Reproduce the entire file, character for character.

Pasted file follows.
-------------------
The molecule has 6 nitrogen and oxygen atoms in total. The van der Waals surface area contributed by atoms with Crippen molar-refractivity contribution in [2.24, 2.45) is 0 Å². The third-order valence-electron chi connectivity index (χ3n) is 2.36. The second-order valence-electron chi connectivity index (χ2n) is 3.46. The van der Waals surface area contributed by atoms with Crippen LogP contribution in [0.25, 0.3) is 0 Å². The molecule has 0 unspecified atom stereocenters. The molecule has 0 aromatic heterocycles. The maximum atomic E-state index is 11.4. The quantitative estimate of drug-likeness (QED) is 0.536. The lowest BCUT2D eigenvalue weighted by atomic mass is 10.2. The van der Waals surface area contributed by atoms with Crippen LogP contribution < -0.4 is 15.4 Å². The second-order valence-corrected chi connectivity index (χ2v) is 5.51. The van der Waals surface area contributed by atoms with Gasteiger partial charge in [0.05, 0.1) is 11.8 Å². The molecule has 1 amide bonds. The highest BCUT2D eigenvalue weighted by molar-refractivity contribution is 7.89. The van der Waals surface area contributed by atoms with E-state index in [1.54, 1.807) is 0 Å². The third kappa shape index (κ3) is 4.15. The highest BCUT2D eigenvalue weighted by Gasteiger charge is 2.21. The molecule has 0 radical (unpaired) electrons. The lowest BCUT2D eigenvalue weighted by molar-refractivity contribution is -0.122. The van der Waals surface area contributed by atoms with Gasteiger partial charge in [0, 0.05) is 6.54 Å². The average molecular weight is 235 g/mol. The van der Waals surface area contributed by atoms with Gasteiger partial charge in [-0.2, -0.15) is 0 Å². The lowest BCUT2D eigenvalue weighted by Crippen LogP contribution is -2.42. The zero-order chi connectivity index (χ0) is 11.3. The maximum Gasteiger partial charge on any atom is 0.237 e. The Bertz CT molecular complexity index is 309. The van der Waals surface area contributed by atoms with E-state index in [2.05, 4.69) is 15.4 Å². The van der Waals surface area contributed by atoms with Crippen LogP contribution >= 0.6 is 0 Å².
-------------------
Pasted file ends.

The molecule has 6 nitrogen and oxygen atoms in total. The van der Waals surface area contributed by atoms with Crippen molar-refractivity contribution in [2.24, 2.45) is 0 Å². The third-order valence-electron chi connectivity index (χ3n) is 2.36. The second-order valence-electron chi connectivity index (χ2n) is 3.46. The van der Waals surface area contributed by atoms with Crippen LogP contribution in [0.25, 0.3) is 0 Å². The molecule has 0 unspecified atom stereocenters. The molecule has 0 aromatic heterocycles. The maximum atomic E-state index is 11.4. The quantitative estimate of drug-likeness (QED) is 0.536. The lowest BCUT2D eigenvalue weighted by atomic mass is 10.2. The van der Waals surface area contributed by atoms with Crippen LogP contribution < -0.4 is 15.4 Å². The second-order valence-corrected chi connectivity index (χ2v) is 5.51. The van der Waals surface area contributed by atoms with Gasteiger partial charge in [0.05, 0.1) is 11.8 Å². The molecule has 1 amide bonds. The highest BCUT2D eigenvalue weighted by molar-refractivity contribution is 7.89. The van der Waals surface area contributed by atoms with E-state index in [1.54, 1.807) is 0 Å². The third kappa shape index (κ3) is 4.15. The highest BCUT2D eigenvalue weighted by Gasteiger charge is 2.21. The molecule has 0 radical (unpaired) electrons. The lowest BCUT2D eigenvalue weighted by molar-refractivity contribution is -0.122. The van der Waals surface area contributed by atoms with Gasteiger partial charge in [0, 0.05) is 6.54 Å². The average molecular weight is 235 g/mol. The van der Waals surface area contributed by atoms with Gasteiger partial charge in [-0.2, -0.15) is 0 Å². The lowest BCUT2D eigenvalue weighted by Crippen LogP contribution is -2.42. The zero-order chi connectivity index (χ0) is 11.3. The maximum Gasteiger partial charge on any atom is 0.237 e. The Bertz CT molecular complexity index is 309. The van der Waals surface area contributed by atoms with E-state index in [2.05, 4.69) is 15.4 Å². The van der Waals surface area contributed by atoms with Crippen LogP contribution >= 0.6 is 0 Å².